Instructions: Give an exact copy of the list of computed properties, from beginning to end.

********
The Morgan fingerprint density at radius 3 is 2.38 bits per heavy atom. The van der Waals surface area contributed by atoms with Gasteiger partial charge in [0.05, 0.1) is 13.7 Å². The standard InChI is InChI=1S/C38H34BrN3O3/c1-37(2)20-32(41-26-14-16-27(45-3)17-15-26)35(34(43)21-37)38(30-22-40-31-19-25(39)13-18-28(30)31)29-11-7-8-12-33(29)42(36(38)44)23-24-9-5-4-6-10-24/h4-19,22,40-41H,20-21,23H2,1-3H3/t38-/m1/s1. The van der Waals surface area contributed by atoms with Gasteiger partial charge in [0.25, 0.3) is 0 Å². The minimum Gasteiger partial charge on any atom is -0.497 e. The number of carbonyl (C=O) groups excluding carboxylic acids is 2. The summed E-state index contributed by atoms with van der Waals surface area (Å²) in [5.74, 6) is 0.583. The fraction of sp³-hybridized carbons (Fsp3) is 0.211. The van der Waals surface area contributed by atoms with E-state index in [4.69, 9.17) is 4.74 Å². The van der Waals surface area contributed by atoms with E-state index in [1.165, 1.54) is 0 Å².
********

The Morgan fingerprint density at radius 3 is 2.38 bits per heavy atom. The van der Waals surface area contributed by atoms with Gasteiger partial charge in [0.05, 0.1) is 13.7 Å². The standard InChI is InChI=1S/C38H34BrN3O3/c1-37(2)20-32(41-26-14-16-27(45-3)17-15-26)35(34(43)21-37)38(30-22-40-31-19-25(39)13-18-28(30)31)29-11-7-8-12-33(29)42(36(38)44)23-24-9-5-4-6-10-24/h4-19,22,40-41H,20-21,23H2,1-3H3/t38-/m1/s1. The van der Waals surface area contributed by atoms with Gasteiger partial charge in [0.25, 0.3) is 0 Å². The minimum Gasteiger partial charge on any atom is -0.497 e. The number of carbonyl (C=O) groups excluding carboxylic acids is 2. The summed E-state index contributed by atoms with van der Waals surface area (Å²) in [5.74, 6) is 0.583. The fraction of sp³-hybridized carbons (Fsp3) is 0.211. The van der Waals surface area contributed by atoms with E-state index in [4.69, 9.17) is 4.74 Å². The van der Waals surface area contributed by atoms with E-state index in [1.165, 1.54) is 0 Å².